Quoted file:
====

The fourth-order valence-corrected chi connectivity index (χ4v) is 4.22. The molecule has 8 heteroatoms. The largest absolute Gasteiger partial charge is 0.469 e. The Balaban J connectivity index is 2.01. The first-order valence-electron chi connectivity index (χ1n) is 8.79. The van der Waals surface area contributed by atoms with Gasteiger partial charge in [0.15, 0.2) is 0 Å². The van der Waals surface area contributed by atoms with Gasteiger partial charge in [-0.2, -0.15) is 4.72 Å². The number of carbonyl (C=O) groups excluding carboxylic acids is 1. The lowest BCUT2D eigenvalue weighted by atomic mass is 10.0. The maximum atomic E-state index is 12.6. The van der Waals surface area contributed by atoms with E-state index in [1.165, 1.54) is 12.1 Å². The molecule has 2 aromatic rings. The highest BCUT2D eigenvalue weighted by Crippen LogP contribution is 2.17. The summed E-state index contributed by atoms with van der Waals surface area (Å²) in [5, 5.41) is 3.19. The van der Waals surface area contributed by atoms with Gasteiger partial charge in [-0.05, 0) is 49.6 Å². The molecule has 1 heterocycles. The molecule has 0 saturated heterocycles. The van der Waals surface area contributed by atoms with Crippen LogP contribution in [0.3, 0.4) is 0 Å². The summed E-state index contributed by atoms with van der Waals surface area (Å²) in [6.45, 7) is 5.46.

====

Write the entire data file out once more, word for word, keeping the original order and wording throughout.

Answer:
The fourth-order valence-corrected chi connectivity index (χ4v) is 4.22. The molecule has 8 heteroatoms. The largest absolute Gasteiger partial charge is 0.469 e. The Balaban J connectivity index is 2.01. The first-order valence-electron chi connectivity index (χ1n) is 8.79. The van der Waals surface area contributed by atoms with Gasteiger partial charge in [0.15, 0.2) is 0 Å². The van der Waals surface area contributed by atoms with Gasteiger partial charge in [-0.2, -0.15) is 4.72 Å². The number of carbonyl (C=O) groups excluding carboxylic acids is 1. The lowest BCUT2D eigenvalue weighted by atomic mass is 10.0. The maximum atomic E-state index is 12.6. The van der Waals surface area contributed by atoms with E-state index in [1.165, 1.54) is 12.1 Å². The molecule has 2 aromatic rings. The highest BCUT2D eigenvalue weighted by Crippen LogP contribution is 2.17. The summed E-state index contributed by atoms with van der Waals surface area (Å²) in [5, 5.41) is 3.19. The van der Waals surface area contributed by atoms with Gasteiger partial charge in [-0.05, 0) is 49.6 Å². The molecule has 1 heterocycles. The molecule has 0 saturated heterocycles. The van der Waals surface area contributed by atoms with Crippen LogP contribution in [0.3, 0.4) is 0 Å². The summed E-state index contributed by atoms with van der Waals surface area (Å²) in [6.45, 7) is 5.46.